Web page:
On August 16, 2012, the Center for Biological Diversity (CBD) notified the U.S. Army Corps of Engineers (Corps) of its intent to file a lawsuit in 60 days to challenge the Corps’s nationwide permit (NWP) program, alleging that the authorization of the NWP program pursuant to Section 404 of the Clean Water Act (CWA) violated the Endangered Species Act (ESA). Unless the Corps acts to correct the alleged ESA violations, CBD will pursue litigation seeking to force the Corps to immediately suspend its NWP program and/or require the Corps to revise its NWPs. NWPs cover a broad array of activities throughout various industries, including, for example, maintenance activities, pipeline and utility line activities, residential and commercial development, mining activities and agricultural activities. This prospective litigation could result in suspension or revocation of not only all NWPs, but also all other general permits, including regional general permits and state program general permits, and could have significant implications for all entities regulated under the CWA that rely on NWPs and general permits to conduct their activities.  

The NWP program is aimed at streamlining CWA permitting for projects deemed by the Corps to have minimal adverse environmental impacts. CBD alleges that the Corps’s most recent reissuance of its 50 active NWPs on February 21, 2012, violated the ESA because the Corps failed to complete formal ESA consultation with the National Marine Fisheries Service (NMFS) and U.S. Fish and Wildlife Service (FWS) and failed to implement the reasonable and prudent alternative identified in a “jeopardy” biological opinion issued by NMFS. As a result, CBD contends that the Corps failed to ensure that the NWP program will not jeopardize the continued existence of any listed species, or result in the destruction or adverse modification of critical habitat.

Under ESA Section 7(a)(2), a federal agency proposing to take an action must undergo consultation with NMFS and FWS (jointly, the Services) to ensure that the action “is not likely to jeopardize the continued existence of any endangered or threatened species or result in the destruction or adverse modification of critical habitat.” Informal consultation concludes with a written concurrence from the FWS or NMFS that the agency action is “not likely to adversely affect” the listed species or its designated habitat. Formal consultation concludes with the Services’ issuance of a “biological opinion,” which states the opinion of the Services concerning whether the action is likely to jeopardize the continued existence of listed species or result in destruction or adverse modification of designated critical habitat. If so, the Services must suggest reasonable and prudent alternatives that can be taken by the agency in implementing the agency action. During the pendency of consultation, Section 7(d) of the ESA prohibits a federal agency from making any “irreversible or irretrievable commitment of resources” that would foreclose the implementation of any reasonable and prudent alternative measures suggested by the Services.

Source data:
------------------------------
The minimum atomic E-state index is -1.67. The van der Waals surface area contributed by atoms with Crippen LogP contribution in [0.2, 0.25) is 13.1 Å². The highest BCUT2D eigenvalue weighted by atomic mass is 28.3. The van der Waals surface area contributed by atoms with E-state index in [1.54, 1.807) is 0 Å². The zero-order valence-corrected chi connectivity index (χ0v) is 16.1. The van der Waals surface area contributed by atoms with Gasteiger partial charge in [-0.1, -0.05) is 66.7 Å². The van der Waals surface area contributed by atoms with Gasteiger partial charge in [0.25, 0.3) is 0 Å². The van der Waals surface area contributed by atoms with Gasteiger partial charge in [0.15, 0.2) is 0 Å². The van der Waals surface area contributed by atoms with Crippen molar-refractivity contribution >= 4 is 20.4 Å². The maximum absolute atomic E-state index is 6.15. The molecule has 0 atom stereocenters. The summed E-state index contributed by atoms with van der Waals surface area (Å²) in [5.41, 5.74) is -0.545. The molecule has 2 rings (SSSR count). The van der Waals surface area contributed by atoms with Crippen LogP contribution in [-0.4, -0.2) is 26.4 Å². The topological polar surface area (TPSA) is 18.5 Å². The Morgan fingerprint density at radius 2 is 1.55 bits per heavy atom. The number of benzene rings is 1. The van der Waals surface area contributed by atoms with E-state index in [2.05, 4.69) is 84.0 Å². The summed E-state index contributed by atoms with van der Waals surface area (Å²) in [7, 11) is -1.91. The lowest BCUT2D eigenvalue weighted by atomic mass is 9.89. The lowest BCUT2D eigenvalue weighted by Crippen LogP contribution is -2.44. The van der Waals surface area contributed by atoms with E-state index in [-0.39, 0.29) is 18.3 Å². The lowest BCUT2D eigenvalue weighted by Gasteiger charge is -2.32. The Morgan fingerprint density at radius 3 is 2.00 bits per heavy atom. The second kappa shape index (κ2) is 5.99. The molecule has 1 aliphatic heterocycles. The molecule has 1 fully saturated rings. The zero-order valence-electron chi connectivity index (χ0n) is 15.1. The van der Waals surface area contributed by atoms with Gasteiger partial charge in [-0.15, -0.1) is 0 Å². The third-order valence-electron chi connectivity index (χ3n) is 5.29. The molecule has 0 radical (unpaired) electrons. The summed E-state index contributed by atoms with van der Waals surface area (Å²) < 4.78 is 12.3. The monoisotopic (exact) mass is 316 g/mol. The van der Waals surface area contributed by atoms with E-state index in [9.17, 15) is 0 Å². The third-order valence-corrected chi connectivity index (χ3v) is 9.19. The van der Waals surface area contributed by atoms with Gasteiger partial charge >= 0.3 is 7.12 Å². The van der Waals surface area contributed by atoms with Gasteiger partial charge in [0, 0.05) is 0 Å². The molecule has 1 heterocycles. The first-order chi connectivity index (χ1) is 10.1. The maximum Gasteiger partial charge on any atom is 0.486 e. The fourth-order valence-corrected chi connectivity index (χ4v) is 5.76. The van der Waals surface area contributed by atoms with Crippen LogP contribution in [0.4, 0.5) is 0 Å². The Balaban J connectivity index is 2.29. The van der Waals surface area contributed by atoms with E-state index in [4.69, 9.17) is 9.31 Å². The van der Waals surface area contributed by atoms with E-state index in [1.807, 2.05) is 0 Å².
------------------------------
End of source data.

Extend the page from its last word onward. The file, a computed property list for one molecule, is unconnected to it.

The Corps initiated formal Section 7(a)(2) consultation with FWS regarding the effects of NWPs on listed species under FWS’s jurisdiction, but it was never completed and FWS never produced a written concurrence or biological opinion for the 2012 NWP reauthorization. As the result of formal Section 7(a)(2) consultation between the Corps and NMFS, just days prior to the Federal Register publication of the Corps’s 2012 NWP reauthorization, NMFS issued a programmatic “jeopardy” biological opinion and a reasonable and prudent alternative, which included a long list of actions that the Corps should take to ensure that the NWPs are not likely to jeopardize the continued existence of endangered and threatened species or result in destruction or adverse modification of critical habitat. (NMFS, Biological Opinion on U.S. Army Corps of Engineers’ Nationwide Permit Program [Feb. 15, 2012]). Among these actions, the reasonable and prudent alternative would not only impose on the Corps numerous inspection, monitoring and reporting obligations but, in the meantime, would also require suspension or revocation of regional general permits, state program general permits and NWPs in at least 19 Corps Districts, including, for example, NWPs 3 (Maintenance), 7 (Outfall Structures and Associated Intake Structures), 12 (Utility Line Activities), 17 (Hydropower Projects), 29 (Residential Developments), 31 (Maintenance of Existing Flood Control Facilities), 33 (Temporary Construction, Access and Dewatering), 39 (Commercial and Institutional Developments), 40 (Agricultural Activities), 43 (Stormwater Management Facilities) and 52 (Water-Based Renewable Energy Generation Pilot Projects). CBD claims that the Corps ignored NMFS’s findings and failed to implement the reasonable and prudent alternative outlined by NMFS, putting listed species at risk.

CBD contends that the Corps must suspend its entire NWP program until its formal ESA consultation with FWS and NMFS is complete. If the Corps does not take corrective action, CBD will seek an injunction in federal district court, seeking to halt the NWP program. As a result, parties that rely on NWPs or are considering use of NWPs to conduct their activities should calculate for this uncertainty surrounding the NWP program.